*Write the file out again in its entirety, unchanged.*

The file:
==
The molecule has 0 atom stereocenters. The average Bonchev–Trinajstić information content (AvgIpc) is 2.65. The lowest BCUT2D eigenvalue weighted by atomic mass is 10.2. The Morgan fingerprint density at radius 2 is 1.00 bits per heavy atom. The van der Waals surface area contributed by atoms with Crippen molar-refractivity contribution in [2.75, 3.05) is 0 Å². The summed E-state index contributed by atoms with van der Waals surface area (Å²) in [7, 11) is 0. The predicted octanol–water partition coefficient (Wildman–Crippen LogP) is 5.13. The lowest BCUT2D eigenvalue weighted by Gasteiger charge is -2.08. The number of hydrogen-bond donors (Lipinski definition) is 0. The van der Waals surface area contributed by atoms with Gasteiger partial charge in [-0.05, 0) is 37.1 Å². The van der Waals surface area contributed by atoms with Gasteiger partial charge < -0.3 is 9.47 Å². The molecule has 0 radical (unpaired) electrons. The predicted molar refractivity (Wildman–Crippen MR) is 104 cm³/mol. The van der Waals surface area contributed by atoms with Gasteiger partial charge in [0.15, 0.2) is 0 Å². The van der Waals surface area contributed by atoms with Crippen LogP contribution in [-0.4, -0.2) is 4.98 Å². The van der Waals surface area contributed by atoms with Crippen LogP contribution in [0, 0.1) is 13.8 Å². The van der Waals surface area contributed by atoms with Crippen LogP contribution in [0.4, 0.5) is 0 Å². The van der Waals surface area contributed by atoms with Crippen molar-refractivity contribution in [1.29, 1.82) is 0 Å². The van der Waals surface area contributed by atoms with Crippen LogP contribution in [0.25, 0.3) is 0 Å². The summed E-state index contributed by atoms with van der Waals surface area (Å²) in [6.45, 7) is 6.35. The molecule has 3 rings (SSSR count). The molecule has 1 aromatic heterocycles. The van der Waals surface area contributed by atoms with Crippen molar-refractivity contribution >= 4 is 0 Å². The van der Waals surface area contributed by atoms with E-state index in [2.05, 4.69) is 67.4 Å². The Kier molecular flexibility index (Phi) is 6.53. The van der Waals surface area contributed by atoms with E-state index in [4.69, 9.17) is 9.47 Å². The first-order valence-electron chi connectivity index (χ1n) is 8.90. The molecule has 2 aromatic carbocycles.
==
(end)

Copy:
The molecule has 0 atom stereocenters. The average Bonchev–Trinajstić information content (AvgIpc) is 2.65. The lowest BCUT2D eigenvalue weighted by atomic mass is 10.2. The Morgan fingerprint density at radius 2 is 1.00 bits per heavy atom. The van der Waals surface area contributed by atoms with Crippen molar-refractivity contribution in [2.75, 3.05) is 0 Å². The summed E-state index contributed by atoms with van der Waals surface area (Å²) in [7, 11) is 0. The predicted octanol–water partition coefficient (Wildman–Crippen LogP) is 5.13. The lowest BCUT2D eigenvalue weighted by Gasteiger charge is -2.08. The number of hydrogen-bond donors (Lipinski definition) is 0. The van der Waals surface area contributed by atoms with Gasteiger partial charge in [-0.05, 0) is 37.1 Å². The van der Waals surface area contributed by atoms with Gasteiger partial charge < -0.3 is 9.47 Å². The molecule has 0 radical (unpaired) electrons. The predicted molar refractivity (Wildman–Crippen MR) is 104 cm³/mol. The van der Waals surface area contributed by atoms with Gasteiger partial charge in [0.15, 0.2) is 0 Å². The van der Waals surface area contributed by atoms with Crippen LogP contribution in [-0.4, -0.2) is 4.98 Å². The van der Waals surface area contributed by atoms with Crippen LogP contribution in [0, 0.1) is 13.8 Å². The van der Waals surface area contributed by atoms with Crippen LogP contribution in [0.4, 0.5) is 0 Å². The van der Waals surface area contributed by atoms with Crippen molar-refractivity contribution in [1.29, 1.82) is 0 Å². The van der Waals surface area contributed by atoms with Crippen LogP contribution in [0.25, 0.3) is 0 Å². The summed E-state index contributed by atoms with van der Waals surface area (Å²) in [6.45, 7) is 6.35. The molecule has 3 rings (SSSR count). The molecule has 1 aromatic heterocycles. The van der Waals surface area contributed by atoms with Crippen molar-refractivity contribution >= 4 is 0 Å². The van der Waals surface area contributed by atoms with E-state index in [2.05, 4.69) is 67.4 Å². The Kier molecular flexibility index (Phi) is 6.53. The van der Waals surface area contributed by atoms with E-state index in [4.69, 9.17) is 9.47 Å². The first-order valence-electron chi connectivity index (χ1n) is 8.90. The molecule has 2 aromatic carbocycles.